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  • Orthodox Passions: Narrating Filial Love during the High Qing by Maram Epstein
  • Yue Du (bio)
Maram Epstein. Orthodox Passions: Narrating Filial Love during the High Qing. Cambridge, MA and London: Harvard University Asia Center, 2019. xiv, 361 pp. Hardcover $68.00, isbn 978-0-674-24117-6.

The central argument and primary intervention of Professor Maram Epstein's new book can be summarized with the title of its first chapter, "Taking Filial Love Seriously." Epstein challenges the Euro-centric paradigm that predisposes modern readers to focus on romantic love when studying human emotions. Decentering romantic love as idealized in the concept of companionate marriage, Orthodox Passions successfully restores filial piety (xiao 孝) to the heart of the discussion of the family as a site of sentiment in premodern China. Epstein's reassessment of the role of parent–child bond in producing individual subjectivity allows her to provide refreshing scholarly interpretations of many Qing literary and biographical texts. Equally importantly, Epstein's treatment of filial piety as a form of sentiment rather than a mere governing tool enables her to develop new understanding of such universally relevant topics as premodern identity formation and the relationship between the affective and the normative.

Chapter 1, "Taking Filial Love Seriously," lays out the reasons for which the author does not dismiss filial piety as a ritual concept devoid of feeling, as many scholars have done since the New Culture Movement. Starting from a close reading of Li Yu's 李漁 (1610–1680) "The Nativity Room" (Shengwo lou 生我樓), Epstein shows that the adult identity was ideally achieved in premodern China through constructing a conjugal family that was an extension of, rather than an antithesis to, the intergenerational family structure that centered on parent–child relations. Fully appreciating the traditional Chinese [End Page 257] understanding of the authentic self to be inherently intersubjective, Epstein insightfully notes that the flexible and shifting boundaries between the communal (gong 公) and the private/personal (si 私) made the Chinese prone to think of family and state not as Others, but as natural extensions of the self. In this cultural context, filial abjection and sacrifice were understood as positive affirmation of ethical personhood. The vertical relationship between adults and their parents was a paradigm for heroic actions. While concentrating on filial piety as the core emotion in the sentimental family, Epstein sophisticates her arguments by showing the uneasy relationship between filial love and conjugal love, mainly through analyzing Qing novels such as Six Records of a Floating Life (Fusheng liuji 浮生六記), Flowers in the Mirror (Jinghua yuan 鏡花緣), and A Tale of Heroic Lovers (Ernü yingxiong zhuan 兒女英雄傳), all of which prioritized intergenerational relations over conjugal relations.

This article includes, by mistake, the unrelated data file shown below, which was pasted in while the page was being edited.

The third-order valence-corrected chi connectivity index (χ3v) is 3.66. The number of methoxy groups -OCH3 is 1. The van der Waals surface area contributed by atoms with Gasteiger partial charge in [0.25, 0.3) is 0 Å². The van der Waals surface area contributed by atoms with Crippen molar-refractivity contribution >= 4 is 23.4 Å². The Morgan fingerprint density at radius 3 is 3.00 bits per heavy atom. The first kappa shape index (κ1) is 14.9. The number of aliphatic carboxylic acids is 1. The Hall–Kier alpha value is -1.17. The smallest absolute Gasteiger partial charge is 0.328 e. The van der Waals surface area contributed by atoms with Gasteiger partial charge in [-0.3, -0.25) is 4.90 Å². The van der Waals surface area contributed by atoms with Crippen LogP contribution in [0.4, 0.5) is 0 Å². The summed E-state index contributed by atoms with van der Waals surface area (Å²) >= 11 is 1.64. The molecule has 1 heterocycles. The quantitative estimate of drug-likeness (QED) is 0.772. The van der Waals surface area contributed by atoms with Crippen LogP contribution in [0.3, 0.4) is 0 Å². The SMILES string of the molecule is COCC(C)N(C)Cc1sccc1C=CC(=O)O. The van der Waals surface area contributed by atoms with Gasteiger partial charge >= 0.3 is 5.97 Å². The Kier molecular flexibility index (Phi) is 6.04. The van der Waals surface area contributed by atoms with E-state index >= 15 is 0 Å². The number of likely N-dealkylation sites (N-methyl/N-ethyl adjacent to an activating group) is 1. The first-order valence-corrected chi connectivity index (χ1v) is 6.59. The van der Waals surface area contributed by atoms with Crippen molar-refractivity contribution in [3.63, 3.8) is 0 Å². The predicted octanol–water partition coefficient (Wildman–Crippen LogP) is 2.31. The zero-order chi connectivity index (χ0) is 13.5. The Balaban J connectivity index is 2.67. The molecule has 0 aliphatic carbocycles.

Chapter 2, "Toward a New Paradigm of Emotions," provides a history of filial piety as an emotion, from the time of Confucius to the Qing. While not omitting the role of filial piety as an instrument of political ideology, Epstein mainly focuses on the internal state of yearning and natural love held by minor and adult children toward parents. Such filial love was articulated in premodern texts as intertwining with not only ethics but also innate ability and knowledge (liangzhi liangneng 良知良能). With the emergence of the cult of qing in the late Ming, which legitimated the subjective emotions as a positive expression of self, filial piety rites were more and more associated with human feelings (renqing 人情), and filial love was more and more connected to affect-based cosmologies. Rather than stand in opposition to the ritualized cardinal bonds, intergenerational and romantic love alike complemented and animated hierarchical bonds, which culminated under the Manchus whose tradition valued affective loyalty over abstract ethics. Approaching historical development of filial piety through the lens of sentiment, Epstein successfully explains such seemingly contradictory phenomena as the positive correlation between emphasis on love and on family hierarchy in late imperial China and the Manchu rulers' passionate expressions of filial piety despite their undermining of orthodox mourning rites.

Chapters 3 and 4 analyze records of filial sons and daughters in Ming and Qing local gazetteers, presenting a nuanced picture of regional and diachronic variations in the representation of exemplary filial piety. In chapter 3, "Changing Constructions of Filial Virtue in Local Gazetteers," which primarily concentrates...


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pp. 257-260
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